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Neuromuscular Disease, Darkness, and Balance

As we waited for the fireworks to begin, my mind wandered to the walk back to our car. I wondered if I would trip or fall. It would be completely dark by then, and most of the walk would be over uneven ground.

I walk quite well (most of the time) when the ground is even and there is plenty of light to see. But walking in the dark is much more difficult for me. Because of the neuropathy in my feet and lower legs, caused by the neuromuscular disease Charcot Marie Tooth, I do not receive the proper feedback from my feet.

Balance relies on sensory input from a number of sources in the body. In a completely healthy individual, this includes proprioception (feedback from sensory nerves that tell one’s brain where one is in space), pressure sensors in the feet and legs, information from the inner ear, and visual feedback. The brain integrates all of this information to help an individual be balanced.

Without as much information from my feet and legs, with limited sensation of pressure and proprioception, I rely more heavily on visual information to remain balanced. Much of the time, when conditions are ideal, I am not aware that I do this. When the ground is uneven, however, I tend to watch where I step in order to keep my balance. The combination of darkness and uneven ground could be hazardous to me. I would be at risk for losing my balance, turning my ankles, and falling.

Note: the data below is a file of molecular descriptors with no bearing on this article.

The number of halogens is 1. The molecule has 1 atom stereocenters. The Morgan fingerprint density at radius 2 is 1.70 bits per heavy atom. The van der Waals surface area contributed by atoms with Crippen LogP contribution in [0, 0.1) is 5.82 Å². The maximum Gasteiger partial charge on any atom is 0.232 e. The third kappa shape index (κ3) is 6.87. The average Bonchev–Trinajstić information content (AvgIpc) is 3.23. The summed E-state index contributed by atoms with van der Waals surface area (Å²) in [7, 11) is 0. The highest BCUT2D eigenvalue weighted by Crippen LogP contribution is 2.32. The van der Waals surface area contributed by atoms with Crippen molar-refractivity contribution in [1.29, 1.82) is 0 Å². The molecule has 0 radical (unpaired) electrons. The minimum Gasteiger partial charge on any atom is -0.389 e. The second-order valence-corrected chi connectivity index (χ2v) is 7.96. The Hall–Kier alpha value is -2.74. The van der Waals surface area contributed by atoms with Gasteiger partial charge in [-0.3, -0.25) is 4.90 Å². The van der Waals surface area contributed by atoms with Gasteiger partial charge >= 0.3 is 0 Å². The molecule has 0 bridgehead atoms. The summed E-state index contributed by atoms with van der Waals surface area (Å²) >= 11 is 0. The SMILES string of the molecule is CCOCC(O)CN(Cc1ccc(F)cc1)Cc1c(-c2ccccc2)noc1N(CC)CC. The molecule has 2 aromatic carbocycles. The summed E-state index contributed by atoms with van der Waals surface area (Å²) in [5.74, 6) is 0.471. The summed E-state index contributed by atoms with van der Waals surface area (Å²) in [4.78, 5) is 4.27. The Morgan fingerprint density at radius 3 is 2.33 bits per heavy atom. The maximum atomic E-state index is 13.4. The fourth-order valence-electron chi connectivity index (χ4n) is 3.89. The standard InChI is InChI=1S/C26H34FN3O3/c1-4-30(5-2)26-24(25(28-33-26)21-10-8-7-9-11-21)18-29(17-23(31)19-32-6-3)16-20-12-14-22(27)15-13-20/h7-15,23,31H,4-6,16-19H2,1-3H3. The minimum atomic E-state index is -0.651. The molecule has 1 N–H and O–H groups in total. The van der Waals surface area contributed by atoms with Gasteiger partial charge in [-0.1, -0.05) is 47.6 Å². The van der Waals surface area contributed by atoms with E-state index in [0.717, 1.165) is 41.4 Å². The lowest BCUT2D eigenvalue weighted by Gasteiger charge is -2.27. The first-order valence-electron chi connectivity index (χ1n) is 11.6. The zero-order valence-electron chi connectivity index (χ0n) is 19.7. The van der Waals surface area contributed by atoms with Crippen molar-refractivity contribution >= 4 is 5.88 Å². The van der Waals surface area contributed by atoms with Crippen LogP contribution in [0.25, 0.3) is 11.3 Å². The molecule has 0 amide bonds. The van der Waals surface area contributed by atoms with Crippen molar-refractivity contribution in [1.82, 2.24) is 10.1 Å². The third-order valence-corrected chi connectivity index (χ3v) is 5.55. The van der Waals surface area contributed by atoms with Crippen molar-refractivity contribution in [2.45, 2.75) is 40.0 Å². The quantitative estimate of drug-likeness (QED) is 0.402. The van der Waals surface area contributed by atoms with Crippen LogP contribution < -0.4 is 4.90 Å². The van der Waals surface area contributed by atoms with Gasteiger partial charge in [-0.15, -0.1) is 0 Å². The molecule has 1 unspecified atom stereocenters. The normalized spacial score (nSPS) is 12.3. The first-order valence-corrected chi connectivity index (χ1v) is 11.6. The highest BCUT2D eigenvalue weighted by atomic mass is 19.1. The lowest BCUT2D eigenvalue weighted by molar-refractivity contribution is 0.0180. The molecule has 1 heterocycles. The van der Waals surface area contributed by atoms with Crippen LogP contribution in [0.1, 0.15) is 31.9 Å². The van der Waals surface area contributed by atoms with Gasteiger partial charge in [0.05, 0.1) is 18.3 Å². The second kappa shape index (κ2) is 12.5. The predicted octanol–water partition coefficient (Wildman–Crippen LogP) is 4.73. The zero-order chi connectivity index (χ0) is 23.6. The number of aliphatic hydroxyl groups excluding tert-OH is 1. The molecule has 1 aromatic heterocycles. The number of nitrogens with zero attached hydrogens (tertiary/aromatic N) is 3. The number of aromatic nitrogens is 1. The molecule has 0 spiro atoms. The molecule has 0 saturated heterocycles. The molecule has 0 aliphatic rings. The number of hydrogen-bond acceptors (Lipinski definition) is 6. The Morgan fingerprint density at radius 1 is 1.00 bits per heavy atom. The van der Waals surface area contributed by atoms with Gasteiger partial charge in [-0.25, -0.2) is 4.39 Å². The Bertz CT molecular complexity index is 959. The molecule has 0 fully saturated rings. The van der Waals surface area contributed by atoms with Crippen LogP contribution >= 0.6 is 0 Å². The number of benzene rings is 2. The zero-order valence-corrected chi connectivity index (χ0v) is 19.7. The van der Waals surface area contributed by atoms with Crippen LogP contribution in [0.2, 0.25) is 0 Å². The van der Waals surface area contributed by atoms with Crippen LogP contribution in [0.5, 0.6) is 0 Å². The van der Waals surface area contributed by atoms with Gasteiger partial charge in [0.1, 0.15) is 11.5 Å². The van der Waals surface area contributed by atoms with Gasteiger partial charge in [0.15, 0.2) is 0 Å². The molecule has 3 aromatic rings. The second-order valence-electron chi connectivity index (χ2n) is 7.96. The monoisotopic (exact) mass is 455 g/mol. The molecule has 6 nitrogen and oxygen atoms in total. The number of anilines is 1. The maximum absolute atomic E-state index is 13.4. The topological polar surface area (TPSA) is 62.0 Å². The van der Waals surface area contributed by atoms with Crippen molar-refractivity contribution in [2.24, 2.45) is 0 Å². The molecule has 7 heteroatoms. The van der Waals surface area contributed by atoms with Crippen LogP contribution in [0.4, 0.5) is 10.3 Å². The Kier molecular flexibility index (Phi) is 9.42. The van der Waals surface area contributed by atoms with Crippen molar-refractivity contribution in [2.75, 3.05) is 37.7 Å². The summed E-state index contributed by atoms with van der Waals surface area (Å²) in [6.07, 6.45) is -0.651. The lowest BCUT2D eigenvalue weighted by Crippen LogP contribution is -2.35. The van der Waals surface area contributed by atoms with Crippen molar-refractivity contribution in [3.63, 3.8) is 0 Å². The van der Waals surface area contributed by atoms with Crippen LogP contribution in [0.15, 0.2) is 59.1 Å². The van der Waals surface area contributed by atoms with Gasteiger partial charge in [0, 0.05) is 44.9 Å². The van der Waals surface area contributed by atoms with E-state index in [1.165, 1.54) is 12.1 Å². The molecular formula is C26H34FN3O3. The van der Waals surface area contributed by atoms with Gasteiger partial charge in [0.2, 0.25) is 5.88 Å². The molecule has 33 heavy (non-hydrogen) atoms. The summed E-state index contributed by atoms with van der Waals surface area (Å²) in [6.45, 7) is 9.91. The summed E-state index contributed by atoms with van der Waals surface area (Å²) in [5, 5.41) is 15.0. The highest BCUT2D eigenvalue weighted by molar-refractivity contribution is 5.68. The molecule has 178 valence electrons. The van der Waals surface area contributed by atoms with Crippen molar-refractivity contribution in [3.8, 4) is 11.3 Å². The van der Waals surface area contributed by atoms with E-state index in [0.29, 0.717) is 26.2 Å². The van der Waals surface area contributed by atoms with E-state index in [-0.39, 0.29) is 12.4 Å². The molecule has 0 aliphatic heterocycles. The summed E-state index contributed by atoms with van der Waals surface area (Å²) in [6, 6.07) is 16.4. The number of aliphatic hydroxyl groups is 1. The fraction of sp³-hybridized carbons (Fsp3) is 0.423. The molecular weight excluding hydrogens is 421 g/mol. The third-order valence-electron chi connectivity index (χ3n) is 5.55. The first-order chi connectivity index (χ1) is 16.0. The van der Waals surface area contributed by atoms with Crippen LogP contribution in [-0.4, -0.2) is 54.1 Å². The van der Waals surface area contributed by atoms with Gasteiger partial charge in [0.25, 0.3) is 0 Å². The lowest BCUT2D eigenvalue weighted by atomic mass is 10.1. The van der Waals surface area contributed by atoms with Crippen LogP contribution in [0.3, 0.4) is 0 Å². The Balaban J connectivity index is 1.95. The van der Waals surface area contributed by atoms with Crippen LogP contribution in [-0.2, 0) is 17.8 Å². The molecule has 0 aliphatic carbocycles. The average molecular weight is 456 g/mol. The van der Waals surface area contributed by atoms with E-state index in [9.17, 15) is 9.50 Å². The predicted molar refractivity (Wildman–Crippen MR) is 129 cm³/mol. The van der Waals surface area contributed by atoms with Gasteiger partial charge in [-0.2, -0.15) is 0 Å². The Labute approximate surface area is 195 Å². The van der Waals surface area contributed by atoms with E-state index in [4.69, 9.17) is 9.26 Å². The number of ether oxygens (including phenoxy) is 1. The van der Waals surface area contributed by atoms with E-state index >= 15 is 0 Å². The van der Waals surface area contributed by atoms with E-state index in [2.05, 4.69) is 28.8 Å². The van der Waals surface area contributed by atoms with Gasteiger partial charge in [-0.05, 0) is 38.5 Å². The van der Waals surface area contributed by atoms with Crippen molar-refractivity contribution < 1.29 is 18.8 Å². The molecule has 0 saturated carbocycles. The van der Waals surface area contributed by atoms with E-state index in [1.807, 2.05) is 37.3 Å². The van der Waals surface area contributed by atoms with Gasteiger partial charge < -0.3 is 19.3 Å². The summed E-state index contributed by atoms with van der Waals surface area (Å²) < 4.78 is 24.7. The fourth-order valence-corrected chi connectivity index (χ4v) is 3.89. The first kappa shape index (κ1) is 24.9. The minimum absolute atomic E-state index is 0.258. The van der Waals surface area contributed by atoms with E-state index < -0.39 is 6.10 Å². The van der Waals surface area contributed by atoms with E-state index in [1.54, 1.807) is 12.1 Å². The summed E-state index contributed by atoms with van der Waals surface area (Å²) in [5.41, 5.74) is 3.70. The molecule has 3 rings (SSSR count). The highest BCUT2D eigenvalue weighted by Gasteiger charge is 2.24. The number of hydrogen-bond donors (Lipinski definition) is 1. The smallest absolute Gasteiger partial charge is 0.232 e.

I pulled out my cell phone. Someone had recently showed me a useful application that they had downloaded, a “flashlight application.” Navigating to the “app store,” I found a flashlight application and downloaded it to my cell phone. In a minute or two, it was available to me on my cell phone

Walking back to our car, I pointed the light from my new flashlight application at the ground. It did not give off much light, but it was just enough. I could see where I was placing my feet, and it became possible to maintain my balance. I made it to my care safely, thankful for new technology and for just enough light to walk safely.

Resources:

Reijonen, J., (n.d.). Balance and Neuromuscular Disease. Retrieved from http://www.bellaonline.com/articles/art173822.asp on July 20, 2013.

Reijonen, J., (n.d.). What is proprioception? Retrieved from http://www.bellaonline.com/articles/art173476.asp on July 20, 13.


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Content copyright © 2013 by Jori Reijonen, Ph.D.. All rights reserved.
This content was written by Jori Reijonen, Ph.D.. If you wish to use this content in any manner, you need written permission. Contact Jori Reijonen, Ph.D. for details.



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